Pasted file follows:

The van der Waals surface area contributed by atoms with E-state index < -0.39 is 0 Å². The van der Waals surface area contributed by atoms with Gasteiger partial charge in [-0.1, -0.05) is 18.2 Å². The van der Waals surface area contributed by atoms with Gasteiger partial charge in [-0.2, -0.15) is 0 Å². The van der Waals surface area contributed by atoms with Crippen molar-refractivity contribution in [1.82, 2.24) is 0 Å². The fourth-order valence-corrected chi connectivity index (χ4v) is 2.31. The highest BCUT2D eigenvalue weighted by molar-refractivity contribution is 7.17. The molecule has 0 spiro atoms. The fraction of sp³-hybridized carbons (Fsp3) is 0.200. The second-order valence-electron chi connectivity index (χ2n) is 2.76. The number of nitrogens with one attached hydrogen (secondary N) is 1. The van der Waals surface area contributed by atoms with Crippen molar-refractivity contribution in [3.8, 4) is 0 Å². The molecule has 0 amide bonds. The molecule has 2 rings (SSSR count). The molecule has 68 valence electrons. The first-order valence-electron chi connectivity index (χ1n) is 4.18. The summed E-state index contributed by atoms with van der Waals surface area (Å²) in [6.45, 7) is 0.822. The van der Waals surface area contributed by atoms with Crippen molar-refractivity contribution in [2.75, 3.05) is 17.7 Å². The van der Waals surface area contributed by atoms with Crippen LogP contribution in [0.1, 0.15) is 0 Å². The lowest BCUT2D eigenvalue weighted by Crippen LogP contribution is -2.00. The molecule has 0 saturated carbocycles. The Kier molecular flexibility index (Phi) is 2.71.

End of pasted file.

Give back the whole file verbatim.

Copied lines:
The van der Waals surface area contributed by atoms with E-state index < -0.39 is 0 Å². The van der Waals surface area contributed by atoms with Gasteiger partial charge in [-0.1, -0.05) is 18.2 Å². The van der Waals surface area contributed by atoms with Gasteiger partial charge in [-0.2, -0.15) is 0 Å². The van der Waals surface area contributed by atoms with Crippen molar-refractivity contribution in [1.82, 2.24) is 0 Å². The fourth-order valence-corrected chi connectivity index (χ4v) is 2.31. The highest BCUT2D eigenvalue weighted by molar-refractivity contribution is 7.17. The molecule has 0 spiro atoms. The fraction of sp³-hybridized carbons (Fsp3) is 0.200. The second-order valence-electron chi connectivity index (χ2n) is 2.76. The number of nitrogens with one attached hydrogen (secondary N) is 1. The van der Waals surface area contributed by atoms with Crippen molar-refractivity contribution in [3.8, 4) is 0 Å². The molecule has 0 amide bonds. The molecule has 2 rings (SSSR count). The molecule has 68 valence electrons. The first-order valence-electron chi connectivity index (χ1n) is 4.18. The summed E-state index contributed by atoms with van der Waals surface area (Å²) in [6.45, 7) is 0.822. The van der Waals surface area contributed by atoms with Crippen molar-refractivity contribution in [2.75, 3.05) is 17.7 Å². The van der Waals surface area contributed by atoms with Crippen LogP contribution in [0.1, 0.15) is 0 Å². The lowest BCUT2D eigenvalue weighted by Crippen LogP contribution is -2.00. The molecule has 0 saturated carbocycles. The Kier molecular flexibility index (Phi) is 2.71.